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Jocelyne Saab: intrepid and untameable


The iconic Lebanese filmmaker passed away on Monday, Jan. 7 in Paris after a long battle with illness.


Filmmaker, photographer and reporter Jocelyne Saab succumbed to illness in Paris on Monday, Jan. 7 at the age of 70. Born on April 30, 1948, she was intrepid, rebellious and dynamic in her approach to life and work. Some of the stories she encountered along the way were painful, but she still told them through her own lens. A tireless globetrotter, she was always setting off on a new mission to places where the wounded and silenced needed a voice. In a lifetime of fighting for others, her final struggle was the most intimate.

On screen, her films began with realism before plunging into surrealism. And over the years, L’Orient-Le Jour interviewed her many times. These encounters would last for hours, and she would discuss life, her passion for images, her desire to reinvent everything and, consequently, her desire to exist. "We are such small things”, she once said during one of these encounters at the French Institute of Lebanon, all the while knowing she was being consumed with an incurable disease. "We do not count for much in this infinite world, but fortunately we are struggling to exist.”

Even at the most difficult times, Saab would never tire of making waves or questioning herself. "I probably do not have the same ideals I had when I was younger anymore. It faded. It’s a little blunted, or maybe it just matured,” she said.

But she would quickly cast aside all doubt: "In spite of everything, I still have a conviction: we must act.” Act against misery, poverty, and all the dangers which await the world. That was her motto, which she transmitted with a conviction that never weakened.

Death threats

Despite enrolling to study Economics at Saint-Joseph University in Beirut, Saab knew she wanted to pursue a career in the audiovisual field. After university she went to Paris and then returned to Lebanon where she hosted a pop music program on the radio and was hired by the poet Etel Adnan at as-Safa newspaper. This led to a partnership with the Adnan, who continued to work with Saab throughout her life on other projects.

Saab’s studies in economics and social sciences did not go to waste. She used this background while documenting events in Libya, Egypt and the Golan Heights. The experience she gained would come in handy when war broke out in Lebanon in 1975.

Saab had planned to travel to Vietnam to make a film on the end of the war, but she decided to return home when the conflict in Lebanon started. The result was her first film, “Lebanon in Turmoil” (Le Liban dans la tourmente, 1975), which documented the beginning of the Civil War. The movie was released in Paris, but censored in Lebanon. It also marked the beginning of her life-long commitment to various causes. In Lebanon’s civil war, Saab sided with the Palestinians living on the outskirts of Beirut.

Putting her own life in danger, Saab then directed “The Children of War” (Les Enfants de la Guerre, 1976) after the Quarantina massacre, one of the Lebanese civil war’s darkest episodes. She went on to make more than forty films, mostly documentaries, about Lebanon, Egypt, the Sahara, Iran, Turkey and Vietnam, including “Beirut, My City” (Beyrouth, ma ville, 1982) about the Israeli invasion.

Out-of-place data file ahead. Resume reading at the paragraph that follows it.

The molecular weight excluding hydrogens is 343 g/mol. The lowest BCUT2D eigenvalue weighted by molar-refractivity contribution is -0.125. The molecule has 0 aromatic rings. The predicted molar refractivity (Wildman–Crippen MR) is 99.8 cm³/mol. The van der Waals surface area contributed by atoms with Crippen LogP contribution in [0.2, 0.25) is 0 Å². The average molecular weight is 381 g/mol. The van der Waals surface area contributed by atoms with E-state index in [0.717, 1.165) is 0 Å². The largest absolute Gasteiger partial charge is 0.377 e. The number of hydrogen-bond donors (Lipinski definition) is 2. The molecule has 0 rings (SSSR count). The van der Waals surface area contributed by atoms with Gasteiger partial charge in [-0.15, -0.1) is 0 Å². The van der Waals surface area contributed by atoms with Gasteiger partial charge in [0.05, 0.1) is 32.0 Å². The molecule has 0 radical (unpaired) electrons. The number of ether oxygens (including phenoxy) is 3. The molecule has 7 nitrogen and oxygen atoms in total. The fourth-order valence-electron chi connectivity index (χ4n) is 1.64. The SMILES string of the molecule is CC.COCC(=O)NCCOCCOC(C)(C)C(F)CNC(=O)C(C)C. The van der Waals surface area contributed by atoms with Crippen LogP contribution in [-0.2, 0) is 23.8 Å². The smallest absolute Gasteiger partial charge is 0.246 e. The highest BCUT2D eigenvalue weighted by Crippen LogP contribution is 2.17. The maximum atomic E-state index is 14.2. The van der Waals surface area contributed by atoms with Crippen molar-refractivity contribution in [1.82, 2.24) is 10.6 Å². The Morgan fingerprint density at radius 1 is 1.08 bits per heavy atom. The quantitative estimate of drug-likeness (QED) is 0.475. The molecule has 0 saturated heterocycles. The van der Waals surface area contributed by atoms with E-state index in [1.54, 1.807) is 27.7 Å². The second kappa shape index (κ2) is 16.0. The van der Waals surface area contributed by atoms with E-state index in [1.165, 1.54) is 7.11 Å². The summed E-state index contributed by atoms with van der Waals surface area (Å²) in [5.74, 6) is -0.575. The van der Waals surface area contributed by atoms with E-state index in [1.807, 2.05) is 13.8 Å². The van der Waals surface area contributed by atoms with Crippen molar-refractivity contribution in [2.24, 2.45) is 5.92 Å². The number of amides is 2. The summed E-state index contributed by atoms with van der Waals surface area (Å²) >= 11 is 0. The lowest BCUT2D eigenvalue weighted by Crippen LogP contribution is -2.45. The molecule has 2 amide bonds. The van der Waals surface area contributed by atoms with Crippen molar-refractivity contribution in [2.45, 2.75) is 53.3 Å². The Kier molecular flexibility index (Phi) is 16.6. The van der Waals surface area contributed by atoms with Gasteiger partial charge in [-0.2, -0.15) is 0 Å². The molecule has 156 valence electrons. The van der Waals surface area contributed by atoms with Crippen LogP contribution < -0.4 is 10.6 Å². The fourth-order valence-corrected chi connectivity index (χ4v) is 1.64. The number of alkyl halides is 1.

Serving the arts

In 1981, Saab was hired as an assistant director on the set of Volker Schlöndorff's “Le Faussaire”. In 1984, she decided to direct her own fiction film, “A Suspended Life” (Adolescent, Love Sugar). The movie was shot in the heart of the Lebanese civil war and was later selected at the Directors’ Fortnight in Cannes in 1985.

Leaving documentaries behind for fiction, Saab felt she was better able to narrate sufferings. In her 2005 film “Dunia” she denounced excision in Egyptian society, receiving death threats from fundamentalists in response. And in her 2009 film “What’s Going On”, she relentless searched for poetry in a country still looking for its identity.

Around this time, she decided to switch to visual arts. The canvas appeared to her as a space of freedom, like a "long love story… I do not know where this dexterity comes from, to crush, shape and build it,” she used to say.

Saab also held many art and photo exhibits, the last one in 2017 at the French Institute where she showcased refugee children from the camps. "I do not only exhibit photos just for the sake of display, but to question how others look and reflect,” she said at the time.

The images echoed a short film she directed, “One Dollar a Day: (Un Dollar Par Jour), shot a year earlier.

Saab’s photographic work perhaps best expressed her ethos of cultural resistance. The exhibit also gave its name to a 2013 film festival in Tripoli. The same pictures of children were later borrowed by Jean-Luc Godard for his latest film, “The Book of Images” (Le Livre d’Images), which won an award at Cannes.

But bitterness eventually replaced fighting and resisting. "She always had a hard time accepting the dominant speech. Today, there is no more political speech to hold. No more ideas and ideals. She does not take any side simply because there is no more side to take, if not that of the right to human dignity,” said Mathilde Rouxel, author of “Jocelyne Saab, the Untamed Memory”.

Saab was not only a pioneer and an innovator. Throughout her life, she also tried to reinvent images and visual arts. She laid the foundations of a film library through Lebanese cinema and made “fecondation in video” (which follows the process of implantation in vitro by putting a camera on a probe that can film the inside of the human body). She also constantly reinvented herself without betraying her deepest convictions. All this work, all this questioning, allowed Saab to constantly contribute to the birth of an original and new visual art.

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